Seema Kazi is Associate Professor of the Centre for Women’s Development Studies in Delhi. Recent publications include Gender and Governance: Perspectives from South Asia (Zubaan Academic 2019), and Between Democracy and Nation: Gender and Militarisation in Kashmir (Women Unlimited 2009; Oxford University Press 2010)

Day Sixteen |When the law against violence becomes violent

Rachana Johri, Bindu K.C. and Krishna Menon

Resisting Violence

Image of WISCOMP’s Resisting Violence annotated bibliography, reproduced with permission. Original art work by Linda Carmel


A critical question for feminists to ask when women turn to the law is whether a legal victory is always a triumph of the feminist worldview. Violence against women is ubiquitous in patriarchy. It pervades virtually all spheres of lives, happening most often in relational spaces. Without questioning the necessity of the law, it seems that the work of feminism must include a detailed analysis of the many moments in which women experience violence such as sexual harassment at the workplace and at educational institutions. 

Every violent act – whether it is a comment on the looks of a classmate, persistent messages from one student to another, or rape – constitute violence. Must all these be treated within a legal framework? And is ‘punishment’ the only imagination of justice? Perhaps more pertinently, does ‘punishment’ belong in a feminist approach to justice?

Feminists have had a rather contentious relationship with the law, and thereby with the state. In India, for instance, feminist campaigns have reposed great faith in the ability of law to initiate and establish equality and freedom on the one hand; on the hand, feminists have doubted and been skeptical of the very foundations on which modern legal systems are based. Consider the two moments where feminists in India have engaged with law – the Mathura custodial rape case and the infamous Delhi bus gang rape case. 

The Mathura rape case (1972) was undoubtedly a watershed moment in India; it signalled a radical shift in the focus of the women’s movement and feminist politics in India, and its engagement with the law. In 1974, the Committee on the Status of Women in India published its landmark report – ‘Towards Equality’ – and demonstrated an abiding faith in the ability of legislation to act as the major instrument for ushering in changes in the social order.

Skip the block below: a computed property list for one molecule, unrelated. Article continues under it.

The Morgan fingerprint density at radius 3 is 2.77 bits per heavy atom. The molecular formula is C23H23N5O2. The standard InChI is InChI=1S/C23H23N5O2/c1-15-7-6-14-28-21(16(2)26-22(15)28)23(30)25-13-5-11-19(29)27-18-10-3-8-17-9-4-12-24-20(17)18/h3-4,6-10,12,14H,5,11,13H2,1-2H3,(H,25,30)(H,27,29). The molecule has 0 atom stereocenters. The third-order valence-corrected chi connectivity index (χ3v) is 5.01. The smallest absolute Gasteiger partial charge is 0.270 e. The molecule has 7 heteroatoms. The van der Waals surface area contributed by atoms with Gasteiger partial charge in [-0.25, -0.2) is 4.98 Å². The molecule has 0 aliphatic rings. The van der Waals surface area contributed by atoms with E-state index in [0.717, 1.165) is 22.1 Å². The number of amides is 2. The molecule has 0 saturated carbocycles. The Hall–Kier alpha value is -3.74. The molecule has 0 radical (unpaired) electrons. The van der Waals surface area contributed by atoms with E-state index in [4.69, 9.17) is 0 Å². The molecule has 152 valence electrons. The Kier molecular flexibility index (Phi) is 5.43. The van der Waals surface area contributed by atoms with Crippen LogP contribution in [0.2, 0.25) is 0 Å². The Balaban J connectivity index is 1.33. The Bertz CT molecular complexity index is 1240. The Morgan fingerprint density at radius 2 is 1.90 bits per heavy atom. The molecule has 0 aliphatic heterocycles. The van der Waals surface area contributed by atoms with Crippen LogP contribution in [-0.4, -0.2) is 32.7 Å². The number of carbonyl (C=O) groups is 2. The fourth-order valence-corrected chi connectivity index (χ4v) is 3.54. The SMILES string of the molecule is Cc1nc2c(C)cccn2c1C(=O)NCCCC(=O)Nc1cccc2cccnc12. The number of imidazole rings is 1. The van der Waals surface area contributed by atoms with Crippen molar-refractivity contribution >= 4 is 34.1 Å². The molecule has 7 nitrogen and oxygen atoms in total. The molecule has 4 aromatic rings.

The Supreme Court of India belied this faith when it pronounced its judgment in the Mathura rape case. Mathura was a sixteen year old girl who was raped by two policemen who were on duty.  She fought a courageous battle in the courts only to find that the Supreme Court of India cited the absence of injury marks on her body and her failure to have raised an alarm as evidence of consent for sexual encounters.  Following the judgement, sustained feminist campaigns resulted in many substantive changes in Indian criminal laws as passed in 1983.

In response the Mathura case, an Open Letter to the Chief Justice was authored by teachers of law at the University of Delhi Upendra Baxi, Lotika Sarkar, Raghunath Kelkar and Vasudha Dhagamwar. The letter represented a thrilling moment in the history of women’s movement and its long battle on the question of violence.

Thirty two years later came the Delhi bus gang rape case. This was a brutal and aggravated sexual attack perpetrated against  a 23 year student traveling home on a bus after an evening out with her friend. It horrified people across India and, indeed, the world.  She and her friend fought back only to be beaten mercilessly with iron rods, resulting in grave injuries that finally resulted in her death.  This incident resulted in  angry protests in the city of Delhi and elsewhere, compelling the government to review the existing legal framework – a process that resulted in further changes in the law.